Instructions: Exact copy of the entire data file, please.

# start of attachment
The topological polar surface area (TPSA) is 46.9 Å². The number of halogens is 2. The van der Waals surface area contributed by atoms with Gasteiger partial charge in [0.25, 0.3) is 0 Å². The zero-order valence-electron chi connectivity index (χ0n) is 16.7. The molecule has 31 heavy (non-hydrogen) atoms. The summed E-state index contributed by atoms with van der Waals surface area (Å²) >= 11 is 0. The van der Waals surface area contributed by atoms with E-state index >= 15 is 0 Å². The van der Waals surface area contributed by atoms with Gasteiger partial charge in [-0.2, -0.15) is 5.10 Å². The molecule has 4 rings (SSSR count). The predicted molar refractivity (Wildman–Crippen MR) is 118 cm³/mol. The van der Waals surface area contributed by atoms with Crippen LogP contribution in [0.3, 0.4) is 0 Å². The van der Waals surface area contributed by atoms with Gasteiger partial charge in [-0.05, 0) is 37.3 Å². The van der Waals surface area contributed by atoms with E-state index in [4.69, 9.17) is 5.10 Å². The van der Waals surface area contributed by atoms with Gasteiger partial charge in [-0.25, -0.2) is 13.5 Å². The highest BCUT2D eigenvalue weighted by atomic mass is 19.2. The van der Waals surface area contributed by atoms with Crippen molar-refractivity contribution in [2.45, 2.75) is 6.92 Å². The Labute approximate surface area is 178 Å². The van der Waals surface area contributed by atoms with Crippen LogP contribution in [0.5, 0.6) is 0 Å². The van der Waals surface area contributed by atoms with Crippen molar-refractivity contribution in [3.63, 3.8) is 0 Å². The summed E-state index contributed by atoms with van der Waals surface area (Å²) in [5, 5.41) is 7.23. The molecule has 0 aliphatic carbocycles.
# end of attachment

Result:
The topological polar surface area (TPSA) is 46.9 Å². The number of halogens is 2. The van der Waals surface area contributed by atoms with Gasteiger partial charge in [0.25, 0.3) is 0 Å². The zero-order valence-electron chi connectivity index (χ0n) is 16.7. The molecule has 31 heavy (non-hydrogen) atoms. The summed E-state index contributed by atoms with van der Waals surface area (Å²) >= 11 is 0. The van der Waals surface area contributed by atoms with E-state index >= 15 is 0 Å². The van der Waals surface area contributed by atoms with Gasteiger partial charge in [-0.2, -0.15) is 5.10 Å². The molecule has 4 rings (SSSR count). The predicted molar refractivity (Wildman–Crippen MR) is 118 cm³/mol. The van der Waals surface area contributed by atoms with Crippen LogP contribution in [0.3, 0.4) is 0 Å². The van der Waals surface area contributed by atoms with Gasteiger partial charge in [-0.05, 0) is 37.3 Å². The van der Waals surface area contributed by atoms with E-state index in [4.69, 9.17) is 5.10 Å². The van der Waals surface area contributed by atoms with Gasteiger partial charge in [-0.25, -0.2) is 13.5 Å². The highest BCUT2D eigenvalue weighted by atomic mass is 19.2. The van der Waals surface area contributed by atoms with Crippen molar-refractivity contribution in [2.45, 2.75) is 6.92 Å². The Labute approximate surface area is 178 Å². The van der Waals surface area contributed by atoms with Crippen LogP contribution in [0.5, 0.6) is 0 Å². The van der Waals surface area contributed by atoms with Crippen molar-refractivity contribution in [3.63, 3.8) is 0 Å². The summed E-state index contributed by atoms with van der Waals surface area (Å²) in [5, 5.41) is 7.23. The molecule has 0 aliphatic carbocycles.